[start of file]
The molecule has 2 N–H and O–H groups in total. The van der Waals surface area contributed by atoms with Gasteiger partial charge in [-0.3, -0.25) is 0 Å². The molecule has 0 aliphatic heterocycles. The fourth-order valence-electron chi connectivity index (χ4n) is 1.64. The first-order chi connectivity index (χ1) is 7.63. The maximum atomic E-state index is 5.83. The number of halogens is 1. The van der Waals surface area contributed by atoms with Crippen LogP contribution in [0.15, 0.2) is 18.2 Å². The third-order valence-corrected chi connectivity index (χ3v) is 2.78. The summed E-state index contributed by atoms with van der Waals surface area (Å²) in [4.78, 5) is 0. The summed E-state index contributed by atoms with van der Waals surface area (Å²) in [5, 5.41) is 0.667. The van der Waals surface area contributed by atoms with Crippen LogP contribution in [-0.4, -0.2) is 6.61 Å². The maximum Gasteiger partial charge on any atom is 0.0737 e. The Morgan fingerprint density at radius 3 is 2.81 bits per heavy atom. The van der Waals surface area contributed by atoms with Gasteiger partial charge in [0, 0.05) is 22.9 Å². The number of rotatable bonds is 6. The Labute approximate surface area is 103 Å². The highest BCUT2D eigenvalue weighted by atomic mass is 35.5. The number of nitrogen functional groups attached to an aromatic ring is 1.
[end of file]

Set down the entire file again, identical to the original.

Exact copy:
The molecule has 2 N–H and O–H groups in total. The van der Waals surface area contributed by atoms with Gasteiger partial charge in [-0.3, -0.25) is 0 Å². The molecule has 0 aliphatic heterocycles. The fourth-order valence-electron chi connectivity index (χ4n) is 1.64. The first-order chi connectivity index (χ1) is 7.63. The maximum atomic E-state index is 5.83. The number of halogens is 1. The van der Waals surface area contributed by atoms with Crippen LogP contribution in [0.15, 0.2) is 18.2 Å². The third-order valence-corrected chi connectivity index (χ3v) is 2.78. The summed E-state index contributed by atoms with van der Waals surface area (Å²) in [4.78, 5) is 0. The summed E-state index contributed by atoms with van der Waals surface area (Å²) in [5, 5.41) is 0.667. The van der Waals surface area contributed by atoms with Crippen LogP contribution in [-0.4, -0.2) is 6.61 Å². The maximum Gasteiger partial charge on any atom is 0.0737 e. The Morgan fingerprint density at radius 3 is 2.81 bits per heavy atom. The van der Waals surface area contributed by atoms with Gasteiger partial charge in [0, 0.05) is 22.9 Å². The number of rotatable bonds is 6. The Labute approximate surface area is 103 Å². The highest BCUT2D eigenvalue weighted by atomic mass is 35.5. The number of nitrogen functional groups attached to an aromatic ring is 1.